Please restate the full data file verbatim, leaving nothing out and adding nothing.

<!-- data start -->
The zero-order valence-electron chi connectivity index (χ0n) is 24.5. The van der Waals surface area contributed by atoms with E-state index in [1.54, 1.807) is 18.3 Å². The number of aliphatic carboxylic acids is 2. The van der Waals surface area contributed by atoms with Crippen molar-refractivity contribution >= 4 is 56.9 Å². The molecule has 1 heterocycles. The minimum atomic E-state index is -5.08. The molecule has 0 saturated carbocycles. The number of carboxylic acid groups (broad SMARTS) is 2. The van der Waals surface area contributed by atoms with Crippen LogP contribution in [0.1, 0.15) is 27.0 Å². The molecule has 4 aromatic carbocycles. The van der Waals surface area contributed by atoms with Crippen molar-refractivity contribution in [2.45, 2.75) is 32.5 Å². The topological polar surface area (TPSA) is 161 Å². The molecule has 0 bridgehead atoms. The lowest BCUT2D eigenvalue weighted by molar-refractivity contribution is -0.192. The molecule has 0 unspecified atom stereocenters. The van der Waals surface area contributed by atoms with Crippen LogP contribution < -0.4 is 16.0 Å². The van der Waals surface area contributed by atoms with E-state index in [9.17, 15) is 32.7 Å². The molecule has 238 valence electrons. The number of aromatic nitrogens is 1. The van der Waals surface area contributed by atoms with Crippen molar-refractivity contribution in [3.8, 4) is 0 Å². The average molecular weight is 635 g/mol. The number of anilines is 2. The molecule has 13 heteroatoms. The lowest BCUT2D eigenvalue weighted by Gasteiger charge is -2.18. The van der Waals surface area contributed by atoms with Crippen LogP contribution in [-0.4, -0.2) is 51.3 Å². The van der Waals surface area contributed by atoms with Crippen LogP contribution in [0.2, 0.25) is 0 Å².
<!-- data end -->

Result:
The zero-order valence-electron chi connectivity index (χ0n) is 24.5. The van der Waals surface area contributed by atoms with E-state index in [1.54, 1.807) is 18.3 Å². The number of aliphatic carboxylic acids is 2. The van der Waals surface area contributed by atoms with Crippen molar-refractivity contribution >= 4 is 56.9 Å². The molecule has 1 heterocycles. The minimum atomic E-state index is -5.08. The molecule has 0 saturated carbocycles. The number of carboxylic acid groups (broad SMARTS) is 2. The van der Waals surface area contributed by atoms with Crippen LogP contribution in [0.1, 0.15) is 27.0 Å². The molecule has 4 aromatic carbocycles. The van der Waals surface area contributed by atoms with Crippen molar-refractivity contribution in [2.45, 2.75) is 32.5 Å². The topological polar surface area (TPSA) is 161 Å². The molecule has 0 bridgehead atoms. The lowest BCUT2D eigenvalue weighted by molar-refractivity contribution is -0.192. The molecule has 0 unspecified atom stereocenters. The van der Waals surface area contributed by atoms with Crippen LogP contribution < -0.4 is 16.0 Å². The van der Waals surface area contributed by atoms with E-state index in [9.17, 15) is 32.7 Å². The molecule has 238 valence electrons. The number of aromatic nitrogens is 1. The van der Waals surface area contributed by atoms with Crippen molar-refractivity contribution in [3.8, 4) is 0 Å². The average molecular weight is 635 g/mol. The number of anilines is 2. The molecule has 13 heteroatoms. The lowest BCUT2D eigenvalue weighted by Gasteiger charge is -2.18. The van der Waals surface area contributed by atoms with Crippen LogP contribution in [-0.4, -0.2) is 51.3 Å². The van der Waals surface area contributed by atoms with Crippen LogP contribution in [0.2, 0.25) is 0 Å².